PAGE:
Despite the numerous warnings against possible assassination attempts, in 1898, the Empress Elisabeth (better known as Sissi) of Austria Hungary travelled incognito to Geneva. There, she went to the famous Beau-Rivage Hotel, yet it was a tragic coincidence that, at the same time, an Italian anarchist was chasing victims of royal blood on the streets of Geneva.
Ever since her youth when she married Franz Joseph, Sissi avoided spending too much time at the Viennese Court. She felt suffocated by the imperial protocol and, initially, by her mother-in-law as well. Because of this, she made a habit out of travelling for a longer period of time in Europe. As the years passed, her journeys became even longer and more frequent and after her daughter’s marriage in 1890, Sissi rarely spent more than a few weeks per year in Vienna.
On the Saturday of September 10th, Sissi and her companion, Countess Irma Sztáray de Sztára et Nagymihály, left the Beau-Rivage Hotel at 13.35. They took a walk on the bank of the Geneva river, in order to get to the port to board the Genèveship to Montreux.At some point, the 25-year old Italian anarchist Luigi Lucheni approached them and it seemedlikehe tripped hurting Sissi in the process as if he was trying to keep his balance. However, everything was a manoeuvre, in order not to arouse the suspicion of the passers-by. Nobody realised, not even the victim, that Lucheni had actually stabbed the Empress in the chest.
Lucheni was an ex-Freemason, ex-valet to the Prince of Aragon and a railway worker. He planned initially to assassinate the Duke of Orleans, pretender to the throne of France, who was supposed to be in Geneva at the same time. Yet, Lucheni read in a newspaper that the Empress Sissi was in town at the Beau-Rivage Hotel and he decided she would be a better target. Nevertheless, he believed that all aristocrats were the same and they deserved to die;yet, an Empress was a far better target than a simple duke. He would later declare:“I am an anarchist because of my convictions… I came to Geneva in order to murder a sovereign, in order to be an example to those who suffer and do nothing about their social status. It did not matter to me who the sovereign was. I did not hit a woman, but an empress;I had the Crown in mind.” However, when he heard at the trial the testimonies about the personality of the woman he killed, Lucheni seemed to realise he chose the wrong person.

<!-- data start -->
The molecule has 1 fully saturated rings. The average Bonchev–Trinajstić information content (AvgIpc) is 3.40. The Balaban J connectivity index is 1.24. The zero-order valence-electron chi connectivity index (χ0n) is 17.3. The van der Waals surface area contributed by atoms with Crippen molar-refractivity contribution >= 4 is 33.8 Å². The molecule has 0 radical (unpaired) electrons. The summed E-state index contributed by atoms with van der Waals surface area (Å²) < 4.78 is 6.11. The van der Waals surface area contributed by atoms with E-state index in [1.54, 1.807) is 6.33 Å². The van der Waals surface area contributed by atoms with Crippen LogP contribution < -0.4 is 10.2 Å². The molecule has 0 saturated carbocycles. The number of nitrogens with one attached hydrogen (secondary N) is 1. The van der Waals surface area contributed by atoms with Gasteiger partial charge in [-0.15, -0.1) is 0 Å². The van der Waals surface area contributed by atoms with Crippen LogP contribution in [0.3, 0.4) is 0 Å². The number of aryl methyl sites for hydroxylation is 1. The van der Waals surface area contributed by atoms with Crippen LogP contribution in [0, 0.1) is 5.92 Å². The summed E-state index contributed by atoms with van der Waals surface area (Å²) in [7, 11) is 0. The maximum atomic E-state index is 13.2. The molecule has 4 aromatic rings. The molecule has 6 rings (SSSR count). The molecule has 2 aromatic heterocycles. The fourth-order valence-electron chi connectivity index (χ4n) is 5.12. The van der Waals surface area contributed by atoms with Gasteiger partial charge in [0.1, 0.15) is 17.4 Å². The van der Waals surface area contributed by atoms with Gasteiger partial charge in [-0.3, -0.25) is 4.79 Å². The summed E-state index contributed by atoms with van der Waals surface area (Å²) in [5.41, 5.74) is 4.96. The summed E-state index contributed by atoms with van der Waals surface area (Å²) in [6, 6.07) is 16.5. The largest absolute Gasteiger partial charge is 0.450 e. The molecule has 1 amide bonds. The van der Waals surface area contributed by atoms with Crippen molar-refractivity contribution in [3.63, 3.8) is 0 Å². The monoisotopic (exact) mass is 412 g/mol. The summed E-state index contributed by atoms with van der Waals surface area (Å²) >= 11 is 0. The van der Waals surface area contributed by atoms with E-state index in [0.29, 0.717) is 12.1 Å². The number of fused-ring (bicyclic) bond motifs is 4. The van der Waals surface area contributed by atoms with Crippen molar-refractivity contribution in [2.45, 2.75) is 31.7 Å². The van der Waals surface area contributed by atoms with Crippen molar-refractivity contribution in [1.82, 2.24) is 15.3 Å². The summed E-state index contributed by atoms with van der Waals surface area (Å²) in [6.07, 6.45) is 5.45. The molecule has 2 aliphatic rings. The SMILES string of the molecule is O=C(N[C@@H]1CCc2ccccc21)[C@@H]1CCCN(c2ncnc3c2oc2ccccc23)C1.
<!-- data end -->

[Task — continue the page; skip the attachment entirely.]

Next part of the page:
The Empress fell to the ground because of the attacker, yet she did not realise she had been stabbed. Sztaray aided the Empress to get to the ship, yet when she released Sissi’s arm, she lost her conscience. Sztaray asked for a doctor, but since there was none aboard, a nurse who was a passenger on the ship intervened. Sissi was taken aboard and laid on a bench. Sztaray opened her corset so as to make her breathe easily, yet Sissi lost her conscience again, after she came back for a few moments.